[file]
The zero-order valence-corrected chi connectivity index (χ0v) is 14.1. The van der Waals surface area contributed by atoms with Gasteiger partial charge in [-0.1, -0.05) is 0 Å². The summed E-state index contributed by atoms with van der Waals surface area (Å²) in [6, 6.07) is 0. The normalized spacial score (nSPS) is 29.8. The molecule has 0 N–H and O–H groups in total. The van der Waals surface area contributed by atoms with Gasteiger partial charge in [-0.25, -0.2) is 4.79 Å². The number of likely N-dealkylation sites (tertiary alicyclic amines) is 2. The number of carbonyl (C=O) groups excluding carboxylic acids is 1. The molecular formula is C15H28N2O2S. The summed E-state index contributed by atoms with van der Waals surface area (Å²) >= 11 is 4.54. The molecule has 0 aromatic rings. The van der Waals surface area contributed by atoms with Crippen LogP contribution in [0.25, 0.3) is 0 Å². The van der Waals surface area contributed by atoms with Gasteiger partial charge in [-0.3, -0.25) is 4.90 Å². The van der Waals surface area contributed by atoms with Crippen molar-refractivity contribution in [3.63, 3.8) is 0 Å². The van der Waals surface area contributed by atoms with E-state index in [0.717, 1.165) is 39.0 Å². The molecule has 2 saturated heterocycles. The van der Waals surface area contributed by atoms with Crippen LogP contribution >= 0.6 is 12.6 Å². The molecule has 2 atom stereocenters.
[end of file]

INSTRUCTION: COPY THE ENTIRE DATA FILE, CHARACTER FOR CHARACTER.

The zero-order valence-corrected chi connectivity index (χ0v) is 14.1. The van der Waals surface area contributed by atoms with Gasteiger partial charge in [-0.1, -0.05) is 0 Å². The summed E-state index contributed by atoms with van der Waals surface area (Å²) in [6, 6.07) is 0. The normalized spacial score (nSPS) is 29.8. The molecule has 0 N–H and O–H groups in total. The van der Waals surface area contributed by atoms with Gasteiger partial charge in [-0.25, -0.2) is 4.79 Å². The number of likely N-dealkylation sites (tertiary alicyclic amines) is 2. The number of carbonyl (C=O) groups excluding carboxylic acids is 1. The molecular formula is C15H28N2O2S. The summed E-state index contributed by atoms with van der Waals surface area (Å²) >= 11 is 4.54. The molecule has 0 aromatic rings. The van der Waals surface area contributed by atoms with Crippen LogP contribution in [0.25, 0.3) is 0 Å². The van der Waals surface area contributed by atoms with Gasteiger partial charge in [-0.3, -0.25) is 4.90 Å². The van der Waals surface area contributed by atoms with Crippen molar-refractivity contribution in [3.63, 3.8) is 0 Å². The van der Waals surface area contributed by atoms with E-state index in [0.717, 1.165) is 39.0 Å². The molecule has 2 saturated heterocycles. The van der Waals surface area contributed by atoms with Crippen LogP contribution >= 0.6 is 12.6 Å². The molecule has 2 atom stereocenters.